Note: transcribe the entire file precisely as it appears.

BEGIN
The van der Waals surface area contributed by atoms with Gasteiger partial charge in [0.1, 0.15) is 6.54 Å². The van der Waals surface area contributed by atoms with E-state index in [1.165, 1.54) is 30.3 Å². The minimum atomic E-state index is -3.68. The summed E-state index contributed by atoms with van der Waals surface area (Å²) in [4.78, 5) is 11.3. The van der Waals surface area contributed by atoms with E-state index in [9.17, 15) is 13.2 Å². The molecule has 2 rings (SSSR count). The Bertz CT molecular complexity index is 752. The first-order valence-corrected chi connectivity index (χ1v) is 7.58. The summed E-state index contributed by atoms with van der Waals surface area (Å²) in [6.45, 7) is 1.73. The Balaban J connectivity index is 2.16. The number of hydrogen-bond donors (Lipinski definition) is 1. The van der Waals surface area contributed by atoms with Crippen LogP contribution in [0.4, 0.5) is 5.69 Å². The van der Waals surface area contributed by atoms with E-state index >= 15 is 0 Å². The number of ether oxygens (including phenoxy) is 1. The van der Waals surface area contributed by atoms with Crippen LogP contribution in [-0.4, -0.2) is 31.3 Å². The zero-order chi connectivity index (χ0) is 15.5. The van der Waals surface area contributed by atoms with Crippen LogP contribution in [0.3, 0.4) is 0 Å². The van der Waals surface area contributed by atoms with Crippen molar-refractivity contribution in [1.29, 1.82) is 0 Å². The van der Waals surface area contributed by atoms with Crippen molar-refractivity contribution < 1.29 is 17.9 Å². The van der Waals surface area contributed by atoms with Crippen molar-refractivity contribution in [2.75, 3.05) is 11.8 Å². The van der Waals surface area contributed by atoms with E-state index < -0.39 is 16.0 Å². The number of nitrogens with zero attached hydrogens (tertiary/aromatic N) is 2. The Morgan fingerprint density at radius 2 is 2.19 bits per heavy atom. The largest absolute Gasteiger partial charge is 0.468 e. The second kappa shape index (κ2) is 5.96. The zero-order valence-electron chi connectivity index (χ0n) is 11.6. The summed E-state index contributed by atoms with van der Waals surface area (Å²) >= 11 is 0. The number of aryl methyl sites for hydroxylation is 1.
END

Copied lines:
The van der Waals surface area contributed by atoms with Gasteiger partial charge in [0.1, 0.15) is 6.54 Å². The van der Waals surface area contributed by atoms with E-state index in [1.165, 1.54) is 30.3 Å². The minimum atomic E-state index is -3.68. The summed E-state index contributed by atoms with van der Waals surface area (Å²) in [4.78, 5) is 11.3. The van der Waals surface area contributed by atoms with E-state index in [9.17, 15) is 13.2 Å². The molecule has 2 rings (SSSR count). The Bertz CT molecular complexity index is 752. The first-order valence-corrected chi connectivity index (χ1v) is 7.58. The summed E-state index contributed by atoms with van der Waals surface area (Å²) in [6.45, 7) is 1.73. The Balaban J connectivity index is 2.16. The number of hydrogen-bond donors (Lipinski definition) is 1. The van der Waals surface area contributed by atoms with Crippen LogP contribution in [0.4, 0.5) is 5.69 Å². The van der Waals surface area contributed by atoms with E-state index >= 15 is 0 Å². The number of ether oxygens (including phenoxy) is 1. The van der Waals surface area contributed by atoms with Crippen LogP contribution in [-0.4, -0.2) is 31.3 Å². The zero-order chi connectivity index (χ0) is 15.5. The van der Waals surface area contributed by atoms with Crippen LogP contribution in [0.3, 0.4) is 0 Å². The van der Waals surface area contributed by atoms with Crippen molar-refractivity contribution in [1.29, 1.82) is 0 Å². The van der Waals surface area contributed by atoms with Crippen molar-refractivity contribution < 1.29 is 17.9 Å². The van der Waals surface area contributed by atoms with Crippen molar-refractivity contribution in [2.75, 3.05) is 11.8 Å². The van der Waals surface area contributed by atoms with E-state index < -0.39 is 16.0 Å². The number of nitrogens with zero attached hydrogens (tertiary/aromatic N) is 2. The Morgan fingerprint density at radius 2 is 2.19 bits per heavy atom. The largest absolute Gasteiger partial charge is 0.468 e. The second kappa shape index (κ2) is 5.96. The zero-order valence-electron chi connectivity index (χ0n) is 11.6. The summed E-state index contributed by atoms with van der Waals surface area (Å²) >= 11 is 0. The number of aryl methyl sites for hydroxylation is 1.